We are all familiar now with the vocabulary of self-glorification, first in the recent debates about multiculturalism which have included explicit assertions of the superiority of the supposedly mono-cultural virtues of “Englishness”, and more recently in reactions to the atrocities in America, which have included insistent repetition of words like “civilised”, “freedom”, “humanity” and of “good” versus “evil”. And on Thursday, we heard the Italian Prime Minister explicitly ascribe “superiority” and “supremacy” to the West over Islam. It has been encouraging to see that there is not a single political leader who has supported his completely out-of-tune remarks, and it was good to hear British government ministers, including David Blunkett and Claire Short, repudiate them yesterday as “offensive, inaccurate and unhelpful”. But it has raised a new discussion in the media about the differences between Islam and the West and once again all kinds of colourful figures are wheeled out to give their opinions on Islam. I heard one such figure on the Today programme yesterday, having flippantly admitted that he knew very little either about women or Islam, proclaim that the main difference between Islam and the West was the fact that women in Islam were 3rd class citizens. The implication was quite clear: the West is superior to Islam for this reason. Notice the appeal to the moral high ground in this kind of self-referential and self-congratulatory superiority.
To bring some light into this discussion, I recommend a look at the website of the Australian Psychological Society, particularly the section on Language, Social Representations and the media (www.aps.psychsociety.com.au/member/racism/sec3.html) which makes a very clear statement of the way in which “the media are cultural products central to the construction of social realities and to communication between groups and across cultures…..Media coverage of group differences, and often group conflicts, tend to highlight and exaggerate, oversimplify and caricaturise such differences”. A classic study from 1961 of this phenomenon is on cross-national images of the ‘enemy’ which showed that the cold-war images US citizens had of Russia were virtually identical, or the ‘mirror image’ of the views that the Russians had of the US.
The same source makes an important statement about “political correctness”. It can be anticipated that some commentators will suggest that the reluctance of other political leaders to endorse the Italian Prime Minister’s remarks is merely a matter of “political correctness”. It is important to realise that “while genuine political correctness can be a strong force in encouraging more humane reasonable and human behaviour, it is invariably represented by opponents as undermining free speech in the service of minority group interests….Dismissals of genuine and effective anti-racism initiatives as ‘merely’ politically correct thus legitimises racial intolerance….”.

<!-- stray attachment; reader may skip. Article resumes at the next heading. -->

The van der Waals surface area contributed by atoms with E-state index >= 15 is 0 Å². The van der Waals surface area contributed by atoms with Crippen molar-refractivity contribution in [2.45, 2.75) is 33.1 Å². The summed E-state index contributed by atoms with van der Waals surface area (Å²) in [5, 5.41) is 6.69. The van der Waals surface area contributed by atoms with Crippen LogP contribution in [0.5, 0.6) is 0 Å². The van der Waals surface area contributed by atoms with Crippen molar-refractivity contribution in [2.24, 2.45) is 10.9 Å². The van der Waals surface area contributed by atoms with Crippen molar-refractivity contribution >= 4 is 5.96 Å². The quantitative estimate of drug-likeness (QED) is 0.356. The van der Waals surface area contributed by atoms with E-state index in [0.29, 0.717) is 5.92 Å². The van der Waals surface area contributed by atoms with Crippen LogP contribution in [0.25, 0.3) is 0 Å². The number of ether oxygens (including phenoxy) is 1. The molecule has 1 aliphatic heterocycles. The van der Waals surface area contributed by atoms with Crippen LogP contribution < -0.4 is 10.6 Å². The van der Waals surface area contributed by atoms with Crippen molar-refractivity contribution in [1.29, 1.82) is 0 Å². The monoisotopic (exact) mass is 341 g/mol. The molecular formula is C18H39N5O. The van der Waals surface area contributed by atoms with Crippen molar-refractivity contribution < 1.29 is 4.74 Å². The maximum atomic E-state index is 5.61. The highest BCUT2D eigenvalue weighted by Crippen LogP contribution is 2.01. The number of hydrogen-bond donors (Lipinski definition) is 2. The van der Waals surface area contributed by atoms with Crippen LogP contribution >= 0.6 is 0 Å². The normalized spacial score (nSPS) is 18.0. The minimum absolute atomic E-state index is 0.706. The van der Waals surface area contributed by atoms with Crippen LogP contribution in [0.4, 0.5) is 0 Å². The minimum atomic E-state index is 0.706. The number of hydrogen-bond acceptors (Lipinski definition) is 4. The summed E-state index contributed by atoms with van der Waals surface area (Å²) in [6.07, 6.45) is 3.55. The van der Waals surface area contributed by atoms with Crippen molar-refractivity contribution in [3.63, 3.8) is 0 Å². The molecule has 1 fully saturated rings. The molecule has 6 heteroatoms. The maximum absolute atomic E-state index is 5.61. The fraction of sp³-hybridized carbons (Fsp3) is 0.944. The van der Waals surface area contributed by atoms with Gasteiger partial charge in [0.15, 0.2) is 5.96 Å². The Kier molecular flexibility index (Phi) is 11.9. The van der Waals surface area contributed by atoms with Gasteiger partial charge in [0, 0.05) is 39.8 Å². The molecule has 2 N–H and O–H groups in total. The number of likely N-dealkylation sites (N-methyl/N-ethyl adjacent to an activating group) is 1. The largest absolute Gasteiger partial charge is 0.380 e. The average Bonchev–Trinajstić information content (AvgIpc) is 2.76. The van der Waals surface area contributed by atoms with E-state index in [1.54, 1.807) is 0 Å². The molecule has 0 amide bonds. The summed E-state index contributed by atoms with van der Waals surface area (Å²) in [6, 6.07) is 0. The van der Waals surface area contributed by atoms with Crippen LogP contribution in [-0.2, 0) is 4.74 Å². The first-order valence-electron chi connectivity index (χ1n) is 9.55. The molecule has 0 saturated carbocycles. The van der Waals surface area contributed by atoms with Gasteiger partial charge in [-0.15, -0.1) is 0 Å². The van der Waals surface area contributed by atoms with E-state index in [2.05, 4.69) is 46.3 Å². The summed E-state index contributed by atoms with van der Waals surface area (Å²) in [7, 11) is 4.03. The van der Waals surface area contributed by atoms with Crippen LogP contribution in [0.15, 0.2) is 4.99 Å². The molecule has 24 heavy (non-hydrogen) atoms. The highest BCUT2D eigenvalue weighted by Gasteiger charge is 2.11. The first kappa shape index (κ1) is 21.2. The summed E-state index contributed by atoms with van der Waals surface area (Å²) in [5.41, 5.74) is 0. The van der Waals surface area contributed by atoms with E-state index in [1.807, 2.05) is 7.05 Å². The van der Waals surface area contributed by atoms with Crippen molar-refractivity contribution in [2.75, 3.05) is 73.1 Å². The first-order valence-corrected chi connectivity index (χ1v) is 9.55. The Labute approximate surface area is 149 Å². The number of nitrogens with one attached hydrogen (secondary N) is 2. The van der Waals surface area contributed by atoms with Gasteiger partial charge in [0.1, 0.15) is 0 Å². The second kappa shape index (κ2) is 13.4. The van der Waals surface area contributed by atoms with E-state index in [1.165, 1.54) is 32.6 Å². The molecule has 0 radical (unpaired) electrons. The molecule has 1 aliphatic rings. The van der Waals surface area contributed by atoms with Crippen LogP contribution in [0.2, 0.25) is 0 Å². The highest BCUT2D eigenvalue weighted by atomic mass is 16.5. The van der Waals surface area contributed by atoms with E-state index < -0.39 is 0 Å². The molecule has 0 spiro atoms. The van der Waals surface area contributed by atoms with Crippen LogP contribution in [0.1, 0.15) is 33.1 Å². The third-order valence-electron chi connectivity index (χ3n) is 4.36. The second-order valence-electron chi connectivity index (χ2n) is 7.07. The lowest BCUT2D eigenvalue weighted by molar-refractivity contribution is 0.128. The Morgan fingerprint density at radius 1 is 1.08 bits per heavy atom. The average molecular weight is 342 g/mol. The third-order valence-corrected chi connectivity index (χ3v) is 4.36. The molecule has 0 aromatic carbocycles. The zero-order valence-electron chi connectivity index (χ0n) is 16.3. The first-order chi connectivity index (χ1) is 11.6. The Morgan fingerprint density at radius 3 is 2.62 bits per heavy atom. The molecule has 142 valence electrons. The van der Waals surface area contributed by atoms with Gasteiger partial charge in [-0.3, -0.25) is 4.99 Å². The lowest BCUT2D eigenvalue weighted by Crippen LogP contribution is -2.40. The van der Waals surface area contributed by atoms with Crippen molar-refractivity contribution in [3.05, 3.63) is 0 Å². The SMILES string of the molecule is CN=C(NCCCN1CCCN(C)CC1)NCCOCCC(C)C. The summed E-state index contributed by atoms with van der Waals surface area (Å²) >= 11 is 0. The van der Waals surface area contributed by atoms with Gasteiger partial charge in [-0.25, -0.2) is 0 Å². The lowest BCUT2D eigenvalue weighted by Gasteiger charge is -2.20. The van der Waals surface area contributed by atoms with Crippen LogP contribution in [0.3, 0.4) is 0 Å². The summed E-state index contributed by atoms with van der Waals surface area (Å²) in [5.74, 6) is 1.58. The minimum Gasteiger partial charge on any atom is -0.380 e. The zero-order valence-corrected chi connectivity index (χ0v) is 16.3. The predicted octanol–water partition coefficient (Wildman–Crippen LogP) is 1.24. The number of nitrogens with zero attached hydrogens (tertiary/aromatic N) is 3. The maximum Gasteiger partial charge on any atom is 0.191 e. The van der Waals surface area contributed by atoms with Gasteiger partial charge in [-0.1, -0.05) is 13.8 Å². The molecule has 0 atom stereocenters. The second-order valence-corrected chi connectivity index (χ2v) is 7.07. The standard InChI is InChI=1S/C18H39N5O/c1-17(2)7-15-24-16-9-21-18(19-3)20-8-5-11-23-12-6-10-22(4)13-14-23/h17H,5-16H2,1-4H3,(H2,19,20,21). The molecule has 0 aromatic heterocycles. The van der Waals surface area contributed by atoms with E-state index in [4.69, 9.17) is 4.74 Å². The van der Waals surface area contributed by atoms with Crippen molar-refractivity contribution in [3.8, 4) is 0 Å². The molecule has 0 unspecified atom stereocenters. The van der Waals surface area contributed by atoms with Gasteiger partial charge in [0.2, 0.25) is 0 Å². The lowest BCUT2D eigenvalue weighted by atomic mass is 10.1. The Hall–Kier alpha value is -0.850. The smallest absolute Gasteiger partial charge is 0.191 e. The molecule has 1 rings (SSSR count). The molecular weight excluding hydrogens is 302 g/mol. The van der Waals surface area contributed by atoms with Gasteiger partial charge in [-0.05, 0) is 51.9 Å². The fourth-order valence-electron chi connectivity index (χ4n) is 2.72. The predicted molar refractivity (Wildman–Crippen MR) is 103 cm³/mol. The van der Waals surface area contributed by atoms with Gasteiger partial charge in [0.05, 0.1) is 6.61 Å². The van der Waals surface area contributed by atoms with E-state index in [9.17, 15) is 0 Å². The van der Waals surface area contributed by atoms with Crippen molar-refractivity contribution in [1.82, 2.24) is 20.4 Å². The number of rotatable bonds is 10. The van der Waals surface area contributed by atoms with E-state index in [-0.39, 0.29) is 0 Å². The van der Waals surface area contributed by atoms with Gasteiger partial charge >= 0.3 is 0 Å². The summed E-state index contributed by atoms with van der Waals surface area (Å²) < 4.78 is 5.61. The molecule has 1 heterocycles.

Derogation and Demonisation of the Others
Now, van Dijk pointedly remarks that “it is only one step from an assertion of national or cultural pride and self-glorification to feelings of superiority, derogation and finally the marginalisation and exclusion of the Others”. And indeed, I would add not only marginalisation and exclusion, but ultimately persecution and genocide. We can go directly here to Islamophobic discourse without referring to van Dijk’s analysis.
A classic example is the shaping by Serbian orientalists of a “stereotypical image of Muslims as alien, inferior and threatening” which “helped to create a condition of virtual paranoia among the Serbs”2. As I have said, this is a pathological condition, and its pathology is absolutely transparent in its good vs. evil, “us and them” language. And language which uses the rhetoric of “either you’re with us or against us” partakes of the same psychically fragmented condition. It has been extraordinary to see the hatred which has been aroused by those who have refused to submit to this oppressive, self-righteous and divided mentality and have been courageous and clear-thinking enough to say so. Tony Benn is an example, and the furore he caused on Newsnight on Thursday night, while always retaining his own dignity, could not even be contained by the No. 1 hard man, Jeremy Paxman.
As is true of virtually all of the people of Europe, including the English, today’s Bosnian Muslims are an amalgam of various ethnic origins. Yet what the Serbs did was to differentiate and isolate the Muslim community “by creating “a straw-man Islam and Muslim stereotype” and “setting and emphasising cultural markers” which focused on Islam and the Muslims as alien, culturally and morally inferior, threatening and, of course, exotic, but in a perverse, negative way. The Serbs applied the label “Islamic fundamentalist” freely to all Muslims, who were seen as reflections of the “darkness of the past”. They claimed that “in Islamic teaching, no woman has a soul”; that “the tone of the Qur’an is openly authoritarian, uncompromising and menacing”; that the reading of the traditional tales in A Thousand and One Nights predisposed Muslims (in their words gave “subliminal direction” to the Muslims) to torture and kill Christians; that the destruction of places of worship belonging to other faiths is an obligation on all Muslims; that the “banning of tourism and sports” in Islam inevitably led to “xenophobia” and “segregation”, and so on.